Lumbar nerve roots

Lumbar (lower back) nerve roots rest in pairs between the five vertebrae of the lumbar spine (L1-L5 vertebrae) in the lower back. These lumbar nerve roots — and all nerve roots near the spine — are responsible for transferring information between the brain and other areas of the body, such as the arms, legs, hands and feet.

Because the lumbar spine is more susceptible to strain and damage than any other area of the spine, compression of the lumbar nerve roots is more common as well. It is this nerve compression that can lead to a number of potential symptoms, including common lower back pain.

Symptoms of lumbar nerve root compression

The lumbar nerve roots can become compressed when a spine condition develops in the lower back — typically a degenerative spine condition that develops naturally over time.

The lumbar spine is unique because it needs to be flexible, pivoting and allowing for movement while supporting most of the body’s weight. This combination of flexing and stress makes the lumbar spine far more prone to deterioration than any other area of the spine. As a result, the discs between the vertebrae can wear down and move out of alignment, leading to a series of spine conditions that can compress one of the L1-L5 nerve roots.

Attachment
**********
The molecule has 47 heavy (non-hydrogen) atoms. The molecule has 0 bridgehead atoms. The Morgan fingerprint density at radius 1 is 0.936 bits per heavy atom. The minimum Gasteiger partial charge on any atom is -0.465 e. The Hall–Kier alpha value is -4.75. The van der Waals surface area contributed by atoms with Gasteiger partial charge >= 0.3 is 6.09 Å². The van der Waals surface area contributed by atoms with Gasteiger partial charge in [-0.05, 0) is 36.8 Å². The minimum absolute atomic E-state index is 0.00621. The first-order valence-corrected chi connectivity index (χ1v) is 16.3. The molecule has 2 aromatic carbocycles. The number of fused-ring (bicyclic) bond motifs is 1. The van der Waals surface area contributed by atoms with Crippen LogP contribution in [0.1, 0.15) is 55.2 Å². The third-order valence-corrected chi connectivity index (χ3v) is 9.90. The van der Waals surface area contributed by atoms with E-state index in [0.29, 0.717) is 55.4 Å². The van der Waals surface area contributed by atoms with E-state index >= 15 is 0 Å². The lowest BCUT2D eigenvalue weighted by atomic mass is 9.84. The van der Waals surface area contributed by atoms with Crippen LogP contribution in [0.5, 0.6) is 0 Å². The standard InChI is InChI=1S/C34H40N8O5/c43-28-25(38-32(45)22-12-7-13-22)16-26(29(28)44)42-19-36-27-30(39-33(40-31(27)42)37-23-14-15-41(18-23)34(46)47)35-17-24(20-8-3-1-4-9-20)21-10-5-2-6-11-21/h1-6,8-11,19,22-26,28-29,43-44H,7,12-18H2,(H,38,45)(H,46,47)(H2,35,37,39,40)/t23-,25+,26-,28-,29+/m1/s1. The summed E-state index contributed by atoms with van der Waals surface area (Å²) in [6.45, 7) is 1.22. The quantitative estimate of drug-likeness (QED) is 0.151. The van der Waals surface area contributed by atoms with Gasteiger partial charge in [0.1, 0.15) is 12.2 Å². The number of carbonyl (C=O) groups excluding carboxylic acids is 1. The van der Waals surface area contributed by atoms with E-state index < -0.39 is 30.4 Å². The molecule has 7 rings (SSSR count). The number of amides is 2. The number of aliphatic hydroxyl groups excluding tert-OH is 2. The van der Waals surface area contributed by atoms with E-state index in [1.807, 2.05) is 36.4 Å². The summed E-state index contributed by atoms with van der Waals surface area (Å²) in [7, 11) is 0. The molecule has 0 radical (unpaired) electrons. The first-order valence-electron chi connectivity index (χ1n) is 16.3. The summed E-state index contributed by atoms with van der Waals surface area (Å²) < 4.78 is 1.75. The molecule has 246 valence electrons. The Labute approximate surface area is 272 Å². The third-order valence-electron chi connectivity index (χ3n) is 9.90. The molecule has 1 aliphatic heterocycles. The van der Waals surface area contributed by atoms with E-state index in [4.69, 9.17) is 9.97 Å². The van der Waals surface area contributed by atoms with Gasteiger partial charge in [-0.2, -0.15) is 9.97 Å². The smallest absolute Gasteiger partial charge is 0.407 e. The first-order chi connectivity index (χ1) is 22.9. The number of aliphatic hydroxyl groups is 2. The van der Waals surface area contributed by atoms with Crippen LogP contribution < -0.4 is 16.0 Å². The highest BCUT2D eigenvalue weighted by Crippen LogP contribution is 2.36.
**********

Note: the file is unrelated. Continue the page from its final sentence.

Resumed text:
Common symptoms of compression of the lumbar nerve roots may include:

  • Chronic, local back pain at the site of the compression
  • Radiating pain traveling along a nerve
  • Unexplained muscle weakness
  • Numbness and tingling extending to the toes
  • Sciatica
  • Loss of bowel and/or bladder control, in emergency cases

Treatments for lumbar nerve root compression

Symptoms of these conditions can usually be managed with the help of a physician, through a combination of low-impact exercises, stretching, anti-inflammatory medication and heat therapy. Your doctor may also recommend other forms of conservative treatment depending on your condition and pain level.

In the event that these conservative treatments are ineffective at providing pain relief, surgery may be considered. If this is your situation, contact Laser Spine Institute to learn about our minimally invasive spine surgery — an alternative to traditional open neck and back surgery. We can provide a no-cost MRI review* to find out if you are a candidate for one of our procedures.